(3) Harnoncourt's boy soprano, Alan Bergius, truly makes an admirable effort. His intonation is good, which is not always the case in this series, and he uses little vibrato. There is, however, some thinness in the voice. Harnoncourt's 'tears' are clumpy, not my ideal of beautiful sound, and the bass line is lifeless. Of course, the wooden flute can not hold its own against the oboi d'amore.

(4) Leusink's Marjon Strijk has a small, soft voice that is clean in intonation and finally what I had been waiting for: I could hear every tear drop clearly with the wooden transverse flute somewhat weak in the lower range.

Ideally, give me Leusink's instrument ensemble with a slightly stronger flute (Prohaska's 'cornetto'-flute was just marvellous for really bringing out the musical line of that part) and give me a singer with a stronger voice and expression than Strijk's, someone resembling Felbermayer without her operatic tendencies, then I think I will have found a truly satisfying performance of this aria. In the meantime, give me the imperfections inherent in each of these recordings, because the music is simply Bach at his best.

Mvt. 6 & Mvt. 7 (Tenor Recitative, Tenor and Bass Duet)
Prohaska's tenor, Welfing (1), has a definite Viennese accent with a thin, nasal sound in his voice. Sometimes, in the way he attacks certain notes by swooping to them, he reminds me a bit of Richard Tauber (but Tauber was better). The duet (Mvt. 7) was pleasant to listen to, but I do not think the voices blended very well, because of the unique quality of Welfing's voice. Rilling (2) with Equiluz singing here in 1973 and with Harnoncourt (3) in 1984 gives his best performance under Rilling. Somehow Equiluz does not feel the need to push as hard to get his message across. As a result, he is easier to listen to here. In the duet (Mvt. 7) with Kunz, there is much joy expressed without overdoing it. Both voices are not forced and blend well together. Harnoncourt has Equiluz coupled with Thomas Hampson, not a very good combination. The voices do not blend well together and with more force applied to their singing, their voices take on a very fast vibrato (shades of Matthias Goerne here) so that when the word "laben" is sung with a trill, it truly sounds like two sheep bleating. I do not think that this is what Bach intended. It can be done with musicality preserved as in Rilling's performance.

Leusink's (4) Marcel Beekman makes a good effort on the recitative and together with Ramselaar you get a clean performance of the duet (Mvt. 7) at a reasonable tempo. These are not large voices, but they do fit together well. Just listen to the cleanly performed parallel runs. I do not know how these voices will project their singing and expression in a large church.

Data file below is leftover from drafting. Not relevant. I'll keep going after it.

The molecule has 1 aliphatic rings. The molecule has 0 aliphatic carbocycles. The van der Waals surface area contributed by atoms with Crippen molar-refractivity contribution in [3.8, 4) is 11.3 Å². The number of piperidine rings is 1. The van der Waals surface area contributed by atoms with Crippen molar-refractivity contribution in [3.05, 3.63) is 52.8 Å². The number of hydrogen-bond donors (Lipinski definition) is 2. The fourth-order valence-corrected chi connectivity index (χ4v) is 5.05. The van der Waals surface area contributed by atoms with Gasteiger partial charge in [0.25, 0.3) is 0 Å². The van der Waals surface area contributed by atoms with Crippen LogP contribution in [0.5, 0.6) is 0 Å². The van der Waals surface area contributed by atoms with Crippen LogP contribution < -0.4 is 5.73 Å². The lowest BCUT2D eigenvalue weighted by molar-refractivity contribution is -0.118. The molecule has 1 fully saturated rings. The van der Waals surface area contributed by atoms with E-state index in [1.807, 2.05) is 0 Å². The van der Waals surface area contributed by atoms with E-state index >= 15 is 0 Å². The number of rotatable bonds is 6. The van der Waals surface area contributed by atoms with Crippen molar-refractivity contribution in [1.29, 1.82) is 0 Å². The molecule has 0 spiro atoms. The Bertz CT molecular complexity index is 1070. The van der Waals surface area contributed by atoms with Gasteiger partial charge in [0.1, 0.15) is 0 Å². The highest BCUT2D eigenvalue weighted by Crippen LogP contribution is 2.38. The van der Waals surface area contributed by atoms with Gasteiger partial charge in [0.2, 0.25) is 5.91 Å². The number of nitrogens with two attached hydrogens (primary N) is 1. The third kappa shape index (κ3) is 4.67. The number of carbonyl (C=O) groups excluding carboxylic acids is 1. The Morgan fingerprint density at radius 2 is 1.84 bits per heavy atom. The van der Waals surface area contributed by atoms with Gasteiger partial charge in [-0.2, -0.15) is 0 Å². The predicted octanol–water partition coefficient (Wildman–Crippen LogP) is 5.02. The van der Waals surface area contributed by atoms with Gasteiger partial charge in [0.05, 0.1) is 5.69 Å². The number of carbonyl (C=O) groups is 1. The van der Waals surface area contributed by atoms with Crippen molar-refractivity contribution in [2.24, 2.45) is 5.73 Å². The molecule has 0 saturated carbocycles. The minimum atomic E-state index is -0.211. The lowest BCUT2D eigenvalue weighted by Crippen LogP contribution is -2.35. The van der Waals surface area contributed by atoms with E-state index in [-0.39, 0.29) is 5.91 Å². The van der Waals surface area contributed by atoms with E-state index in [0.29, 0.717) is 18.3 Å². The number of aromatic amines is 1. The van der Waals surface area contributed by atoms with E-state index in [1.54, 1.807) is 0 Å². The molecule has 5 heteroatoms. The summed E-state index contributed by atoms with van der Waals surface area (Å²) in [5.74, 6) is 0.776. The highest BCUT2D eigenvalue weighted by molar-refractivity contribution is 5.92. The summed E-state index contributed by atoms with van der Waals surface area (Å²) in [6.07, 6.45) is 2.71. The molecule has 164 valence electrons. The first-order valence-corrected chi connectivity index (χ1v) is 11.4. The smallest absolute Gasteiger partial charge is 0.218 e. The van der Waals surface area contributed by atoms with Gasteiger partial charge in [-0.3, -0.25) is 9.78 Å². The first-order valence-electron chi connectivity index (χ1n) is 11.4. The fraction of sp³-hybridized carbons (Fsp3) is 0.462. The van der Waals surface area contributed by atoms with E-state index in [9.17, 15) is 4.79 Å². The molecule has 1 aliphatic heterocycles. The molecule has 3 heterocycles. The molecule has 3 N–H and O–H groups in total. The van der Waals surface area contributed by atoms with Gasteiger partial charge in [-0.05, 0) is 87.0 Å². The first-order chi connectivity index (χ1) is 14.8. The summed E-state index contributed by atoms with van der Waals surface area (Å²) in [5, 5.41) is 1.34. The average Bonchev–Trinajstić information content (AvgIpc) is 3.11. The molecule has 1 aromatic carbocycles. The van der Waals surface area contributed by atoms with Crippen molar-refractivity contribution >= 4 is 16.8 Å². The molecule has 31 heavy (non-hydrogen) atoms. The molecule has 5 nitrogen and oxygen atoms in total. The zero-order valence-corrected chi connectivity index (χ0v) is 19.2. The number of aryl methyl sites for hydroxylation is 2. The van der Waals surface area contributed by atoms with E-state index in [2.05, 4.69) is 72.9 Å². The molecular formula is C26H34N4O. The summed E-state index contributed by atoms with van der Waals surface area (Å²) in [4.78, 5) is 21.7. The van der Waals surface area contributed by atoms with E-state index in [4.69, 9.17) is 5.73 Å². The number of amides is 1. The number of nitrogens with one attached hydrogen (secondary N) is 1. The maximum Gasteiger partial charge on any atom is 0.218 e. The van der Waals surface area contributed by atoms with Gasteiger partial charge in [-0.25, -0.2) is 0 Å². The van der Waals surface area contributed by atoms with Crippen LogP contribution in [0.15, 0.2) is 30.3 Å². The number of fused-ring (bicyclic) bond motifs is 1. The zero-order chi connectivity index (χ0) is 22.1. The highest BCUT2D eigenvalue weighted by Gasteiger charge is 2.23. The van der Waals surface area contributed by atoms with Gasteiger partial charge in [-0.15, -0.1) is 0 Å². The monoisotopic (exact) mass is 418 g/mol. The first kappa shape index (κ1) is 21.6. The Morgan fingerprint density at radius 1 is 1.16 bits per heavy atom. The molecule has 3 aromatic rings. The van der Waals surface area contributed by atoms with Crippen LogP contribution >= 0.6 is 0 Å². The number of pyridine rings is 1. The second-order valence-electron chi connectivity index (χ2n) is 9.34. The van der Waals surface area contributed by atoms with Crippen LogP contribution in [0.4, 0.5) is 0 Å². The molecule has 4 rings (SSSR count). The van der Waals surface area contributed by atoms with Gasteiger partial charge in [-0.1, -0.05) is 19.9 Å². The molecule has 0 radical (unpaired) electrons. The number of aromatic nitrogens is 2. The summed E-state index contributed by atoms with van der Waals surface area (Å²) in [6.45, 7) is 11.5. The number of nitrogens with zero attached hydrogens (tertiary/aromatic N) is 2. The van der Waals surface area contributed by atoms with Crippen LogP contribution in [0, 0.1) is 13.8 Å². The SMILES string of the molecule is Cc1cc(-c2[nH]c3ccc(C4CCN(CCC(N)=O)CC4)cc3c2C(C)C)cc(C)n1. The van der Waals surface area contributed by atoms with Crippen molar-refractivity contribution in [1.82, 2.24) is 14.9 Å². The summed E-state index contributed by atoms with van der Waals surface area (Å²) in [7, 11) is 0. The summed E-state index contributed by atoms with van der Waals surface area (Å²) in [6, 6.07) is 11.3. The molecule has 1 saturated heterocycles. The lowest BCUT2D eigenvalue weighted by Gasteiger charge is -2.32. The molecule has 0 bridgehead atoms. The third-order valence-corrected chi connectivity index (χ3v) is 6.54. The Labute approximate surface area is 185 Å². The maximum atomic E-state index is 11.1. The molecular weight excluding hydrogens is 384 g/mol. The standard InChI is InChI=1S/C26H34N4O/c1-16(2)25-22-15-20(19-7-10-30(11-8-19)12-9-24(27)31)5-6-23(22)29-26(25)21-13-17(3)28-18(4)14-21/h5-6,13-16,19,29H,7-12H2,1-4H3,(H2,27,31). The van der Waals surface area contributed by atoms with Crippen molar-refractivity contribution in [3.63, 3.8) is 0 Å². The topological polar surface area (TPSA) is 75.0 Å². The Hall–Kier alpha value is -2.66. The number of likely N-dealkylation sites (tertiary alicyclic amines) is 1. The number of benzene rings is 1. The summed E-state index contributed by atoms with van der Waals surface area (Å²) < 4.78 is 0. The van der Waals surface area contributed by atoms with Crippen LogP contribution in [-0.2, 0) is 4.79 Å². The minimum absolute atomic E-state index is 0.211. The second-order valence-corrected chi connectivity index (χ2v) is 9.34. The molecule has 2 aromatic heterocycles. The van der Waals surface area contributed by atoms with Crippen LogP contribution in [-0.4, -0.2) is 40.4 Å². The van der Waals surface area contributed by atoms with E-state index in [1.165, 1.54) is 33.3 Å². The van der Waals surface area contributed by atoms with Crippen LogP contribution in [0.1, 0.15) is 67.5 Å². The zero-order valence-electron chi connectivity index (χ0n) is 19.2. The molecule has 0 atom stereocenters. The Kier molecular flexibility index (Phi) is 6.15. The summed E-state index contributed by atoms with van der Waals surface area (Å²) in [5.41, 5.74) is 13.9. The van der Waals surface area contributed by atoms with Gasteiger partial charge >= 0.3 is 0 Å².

Mvt. 8 (Chorale)
Rilling (2) is the only one who performs the chorale correctly. Both Harnoncourt (3) and Leusink (4) allow the unaccented syllables to die out prematurely and disregard the fermati entirely. Prohaska (1) has the choir sing very slowly with poor attacks of the notes probably caused by the sloppy singing techniques of his operatic singers. The worst ever performances of Bach's chorales are included on the same side of the CD with only a quartet of operatic performers (they should have remained nameless forever, but unfortunately their names are given.) Once you have heard these "Easter Chorales," and then listen to a chorale performed by another quartet, for whom German is a foreign language, Suzuki on BIS, you will have witnessed a half century progression from Bach sung as a Wagner opera in Vienna to that which most likely approximates what Bach had in mind for a chorale performance (a great success on an international level.)

Andrew Oliver wrote (May 13, 2001):
The two recordings which I have of this comparatively lengthy cantata are those of Harnoncourt (3) and Leusink (4). I also have Winschermann's rendering of the opening sinfonia (M-1), and I prefer this to either of the other two versions. Of those two, the Leusink appeals to me more than the Harnoncourt.

In the second movement, however, I much prefer Harnoncourt. Of course, if we are looking for trials, tribulations, troubles, Trübsal, then I would have to choose Leusink. Musically, however, I find the Harnoncourt version quite moving, and, to me, it appears to be well interpreted. This movement reminds me in its spirit, though not in the music itself, (nor the words), of the 'et incarnatus est' from the B minor mass.

I have no preference between the two versions of the alto solo. The aspect of this movement which I enjoy most is the solo organ.

Both versions of the soprano aria are very pleasing. I prefer the voice of Ruth Holton as soprano soloist in the Leusink series, but Marion Strijk (who sings here) is also very good. I am impressed by the competence of Alan Bergius, Harnoncourt's boy treble, but the recording is spoiled (for my ears) by the sound of the voice being frequently masked by that of the orchestra.

The duet between tenor and bass (Mvt. 7) is very pleasing. I agree with Tom Braatz that the voices of Leusink's duettist's, Marcel Beekman and Bas Ramselaar, make the better matching pair, but I prefer the approach which Harnoncourt takes. His attitude is that of positive, active rejoicing, whereas Leusink tends toward gentle, passive repose. And, while Thomas Hampson's voice is too strong to match that of Kurt Equiluz comfortably, their pairing is still quite acceptable.